- Comprehensivecar insurance covers you for damage to your vehicle and the vehicles and property owned by others, as well as fire damage and theft. It will cover you for the cost of repairs regardless of which party is responsible for the damage. Depending on the circumstances, comprehensive car insurance will cover you if your car is completely written off, allowing you to replace your car and get back on the road.
Comprehensive car insurance provides you with the highest level of protection available, and insurance premiums are reflective of this. If you have taken out a loan to purchase your vehicle, you may be required to take out comprehensive car insurance as a condition of the loan.
Many car insurance policies offer optional extras, usually at the expense of a more expensive premium. Some common optional extras are windscreen cover, the leasing of a rental car if your vehicle is being repaired, and complimentary roadside assistance.
What does it mean when I insure my vehicle for ’market value’?
What it costs for your insurer to replace your car with one that is of similar make, model, age and condition as your own. As your car’s value changes over time (notably due to depreciation), its market value changes. If you write off your vehicle, you cannot receive a payout or new car replacement in excess of this market value – if you car was worth $10,000, you won’t receive anything more than that (minus the excess you pay).
What’s an ‘excess payment’?
An excess payment is the amount you will need to pay if you make a claim on your car insurance. Your excess can vary depending on your needs and your policy. Some policies allow you to have a higher excess in exchange for a lower premium, or no excess at the expense of a more expensive premium. Excesses may only need to be paid in claims where you are deemed to be at fault by your insurer or when there is no third party.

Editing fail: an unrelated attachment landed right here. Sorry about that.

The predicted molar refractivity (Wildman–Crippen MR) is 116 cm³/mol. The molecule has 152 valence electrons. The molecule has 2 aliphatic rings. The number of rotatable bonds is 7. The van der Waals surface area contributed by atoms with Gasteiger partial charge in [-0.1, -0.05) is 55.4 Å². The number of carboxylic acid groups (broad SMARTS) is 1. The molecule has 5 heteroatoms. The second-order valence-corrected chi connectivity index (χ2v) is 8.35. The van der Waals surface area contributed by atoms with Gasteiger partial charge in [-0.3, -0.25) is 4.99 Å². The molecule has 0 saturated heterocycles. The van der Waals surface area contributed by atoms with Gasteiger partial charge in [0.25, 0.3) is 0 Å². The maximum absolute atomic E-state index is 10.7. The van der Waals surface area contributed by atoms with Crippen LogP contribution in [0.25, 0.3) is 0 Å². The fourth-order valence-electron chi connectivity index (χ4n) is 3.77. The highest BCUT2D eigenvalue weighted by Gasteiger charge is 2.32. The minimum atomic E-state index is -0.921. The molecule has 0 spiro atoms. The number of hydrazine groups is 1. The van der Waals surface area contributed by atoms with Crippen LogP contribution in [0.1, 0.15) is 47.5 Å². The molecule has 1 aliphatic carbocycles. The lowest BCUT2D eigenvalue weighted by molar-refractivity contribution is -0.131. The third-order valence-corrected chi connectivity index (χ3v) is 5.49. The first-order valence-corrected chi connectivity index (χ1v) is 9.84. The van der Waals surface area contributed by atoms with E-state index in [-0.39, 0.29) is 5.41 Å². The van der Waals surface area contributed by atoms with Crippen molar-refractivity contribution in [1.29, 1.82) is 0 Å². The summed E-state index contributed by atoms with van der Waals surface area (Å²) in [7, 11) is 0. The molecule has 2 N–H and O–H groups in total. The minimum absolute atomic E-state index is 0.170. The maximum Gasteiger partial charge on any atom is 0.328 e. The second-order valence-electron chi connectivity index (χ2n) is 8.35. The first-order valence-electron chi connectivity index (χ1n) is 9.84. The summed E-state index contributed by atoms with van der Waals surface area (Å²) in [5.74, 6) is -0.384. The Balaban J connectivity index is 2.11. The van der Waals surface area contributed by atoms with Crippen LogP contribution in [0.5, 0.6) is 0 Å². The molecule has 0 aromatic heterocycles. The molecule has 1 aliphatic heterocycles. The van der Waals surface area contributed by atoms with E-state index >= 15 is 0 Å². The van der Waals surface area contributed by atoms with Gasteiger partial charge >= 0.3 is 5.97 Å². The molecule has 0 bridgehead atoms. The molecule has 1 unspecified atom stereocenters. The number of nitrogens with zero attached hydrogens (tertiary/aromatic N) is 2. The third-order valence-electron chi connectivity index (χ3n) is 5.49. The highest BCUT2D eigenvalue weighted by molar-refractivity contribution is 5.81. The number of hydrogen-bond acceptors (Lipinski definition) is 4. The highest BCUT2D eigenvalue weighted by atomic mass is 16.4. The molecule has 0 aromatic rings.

How are car insurance premiums calculated?
Your car insurance premiums can be calculated according to a range of policy information, , including (but not limited to):
- How old the driver is. Some insurers offer aged driver options, in which you can select, an option of aged groups (for example over 25, over 30 or in some cases even over 40). The more experienced the driver (usually representative of age), the more competitive the premium.
- Your vehicle. How much your car is worth has a huge impact on your insurance premium (i.e. expensive to replace usually means it’s expensive to insure).
- Where and how your vehicle is stored overnight and during the day. Parking your car in a garage or a secure car park will mean a lower premium than parking on the street, or in an unsecured car park.